Can the Auto Industry Make Silicon Valley Developers Feel Welcome?
(Page 3 of 4)
smartphone pioneer—Blackberry—and use its QNX operating system. “If Microsoft couldn’t figure it out, how can one gamer or app programmer?” he asks.
McCormick also says it’s not always true that drivers want apps to work the same in the car as they do on smartphones, and he shared survey data with me that supports that claim. “Having Internet access in the vehicle is about the fifth thing down on the list [of customer demands],” he adds. “More than that, people want a car that is safe, efficient, and affordable.”
Additionally, he says the way auto executives talk in private about the future of connected cars and in-vehicle apps is often different from what they say in public. “An auto exec told me it will take 20 years for automated vehicles to hit the market, but he said in a magazine article that it would take five years. Why the disparity? He said, ‘I told you the truth, but I told the media what our public relations department told me to say.’”
McCormick figures that smartphones have come so far and work so well—if it ain’t broke, does it really need fixing? “If a phone can sense information and send it off, do you want information from the car or from the phone?” he asks, saying that developers might put their skills to better use by focusing on advancing automated car technology. “If you can get to that point where cars are driverless, then you’re freed up to interact with your smartphone in the car.”
In order for drivers to use apps comfortably in the car, McCormick says, some of their driving responsibilities must be alleviated. “If developers would do things to reduce driver workload, lots of [automakers] would be interested in that,” he points out. “If you want to develop apps for the car, you need to understand the environment and find ways to be complementary. Only then will you be successful. If you can add value to what’s already there, you’ll find someone inside the company receptive to it.”
Even though there isn’t much agreement on how software developers will design apps for the connected car, there’s plenty of room for working together according to Joel Hoffmann, a strategist for Intel’s Automotive Solutions Division. One of the founding leaders of the GENIVI Alliance–a nonprofit industry organization committed to driving the broad adoption of an open-source, in-vehicle infotainment (IVI) development platform—Hoffmann says McClintock and Gupta are both right.
GENIVI aims to “align requirements and offer certification programs to foster a vibrant open-source IVI community,” which it hopes will result in shortened development cycles, faster time-to-market, and reduced costs for companies developing IVI equipment and software.
When we spoke on the phone two weeks ago, Hoffmann was at a GENIVI meeting that he says was full of developers happily working for the auto industry. “It’s not so much that developers are afraid to get in the automotive business—quite the opposite,” Hoffmann says. “There’s a philosophy in Silicon Valley that encourages employees to work on passion projects, which doesn’t exist in the automotive industry. Those types of developers, who like working in an open environment, are gathering around companies like Google and Apple because they offer more freedom.”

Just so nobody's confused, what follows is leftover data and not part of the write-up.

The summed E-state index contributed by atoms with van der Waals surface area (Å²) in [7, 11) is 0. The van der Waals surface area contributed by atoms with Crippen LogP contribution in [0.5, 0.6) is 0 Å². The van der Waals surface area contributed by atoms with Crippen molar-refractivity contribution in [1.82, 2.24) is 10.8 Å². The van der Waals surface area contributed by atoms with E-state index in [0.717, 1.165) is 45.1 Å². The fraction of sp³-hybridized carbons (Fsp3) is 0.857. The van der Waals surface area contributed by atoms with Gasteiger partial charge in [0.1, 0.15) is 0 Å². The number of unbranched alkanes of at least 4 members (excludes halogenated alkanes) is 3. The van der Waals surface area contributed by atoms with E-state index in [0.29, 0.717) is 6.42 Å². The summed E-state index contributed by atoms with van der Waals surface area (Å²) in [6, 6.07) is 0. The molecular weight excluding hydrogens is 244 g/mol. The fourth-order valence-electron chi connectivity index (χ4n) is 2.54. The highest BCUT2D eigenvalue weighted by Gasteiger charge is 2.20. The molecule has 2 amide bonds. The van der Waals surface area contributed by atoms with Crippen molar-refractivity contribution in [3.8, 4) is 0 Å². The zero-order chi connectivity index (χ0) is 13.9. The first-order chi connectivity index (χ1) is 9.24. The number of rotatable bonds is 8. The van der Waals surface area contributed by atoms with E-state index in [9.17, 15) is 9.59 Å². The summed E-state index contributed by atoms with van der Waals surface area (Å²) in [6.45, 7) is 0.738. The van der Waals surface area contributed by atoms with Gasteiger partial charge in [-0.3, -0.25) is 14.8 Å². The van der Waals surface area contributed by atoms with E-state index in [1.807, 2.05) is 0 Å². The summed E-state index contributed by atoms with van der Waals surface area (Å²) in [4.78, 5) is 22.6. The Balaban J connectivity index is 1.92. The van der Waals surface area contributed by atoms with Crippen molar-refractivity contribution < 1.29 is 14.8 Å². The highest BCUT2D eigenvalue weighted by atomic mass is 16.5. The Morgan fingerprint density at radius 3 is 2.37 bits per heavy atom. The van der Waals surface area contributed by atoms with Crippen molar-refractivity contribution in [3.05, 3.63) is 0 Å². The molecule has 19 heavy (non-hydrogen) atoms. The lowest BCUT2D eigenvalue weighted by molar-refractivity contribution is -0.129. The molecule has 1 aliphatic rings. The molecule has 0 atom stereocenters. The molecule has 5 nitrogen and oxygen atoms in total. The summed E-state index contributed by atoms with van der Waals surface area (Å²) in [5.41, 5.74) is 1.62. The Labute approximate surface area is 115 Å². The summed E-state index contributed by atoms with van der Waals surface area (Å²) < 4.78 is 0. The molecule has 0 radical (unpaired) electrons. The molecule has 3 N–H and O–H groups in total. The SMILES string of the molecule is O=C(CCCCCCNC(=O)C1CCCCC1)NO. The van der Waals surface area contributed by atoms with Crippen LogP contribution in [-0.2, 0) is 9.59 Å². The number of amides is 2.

What Hoffmann sees are scores of outside software developers hungry for automotive work. “They’re knocking on doors trying to get in the industry because it’s a huge growth market with very large contracts,” he says. “Car manufacturers are reaching outside of typical workspaces to bring these developers in because they recognize the typical Tier 1 auto supplier employee might have difficulty keeping up with the newest technology.”
Though they recognize the need for outside talent, auto manufacturers aren’t willing to compromise the safety and functionality of their products by revealing the whole operating system to third-party developers. For instance, Hoffmann imagines, what if an app designed by a third party inadvertently caused a car’s airbags to deploy at inappropriate times?
“The legal issue is definitely relevant,” Hoffmann says of Gupta’s concerns. “And the jury’s still out on how to do this. Nobody has completely figured it out.”
Hoffmann says GENIVI is evangelizing for a different option entirely: An open platform that is welcoming to developers working inside the auto industry to solve specific technical challenges and that also facilitates collaboration with developers from outside the industry. GENIVI is focusing on the Linux operating system because it’s both flexible and modular.
“I’m advocating for more people to get involved with open-source platforms,” he says. “When cars hit the market using the Linux operating system and the cost savings can be demonstrated, the market will align. Linux isn’t a developer environment you can build a car on, but it’s great for experimenting and dreaming up new ideas. You can create innovations on a non-commercial platform that can be applied to a commercial system later.”
Hoffmann applauds Range Rover for using Linux to work with outside developers, and hopes to see other automakers take a similar path.
“Smaller developers with good ideas can create an app on a small device and someday turn that into something they can sell,” he says. “That’s a significant change in the auto industry, and the reason it’s moving forward is because of intense competitive pressure from smartphone makers. Some car companies are pretending to be open, but when it comes down to it they fall back into secrecy. At some point, every car will have to support the ability to plug in an Android phone or iPhone. The question is, what will the level of integration be?”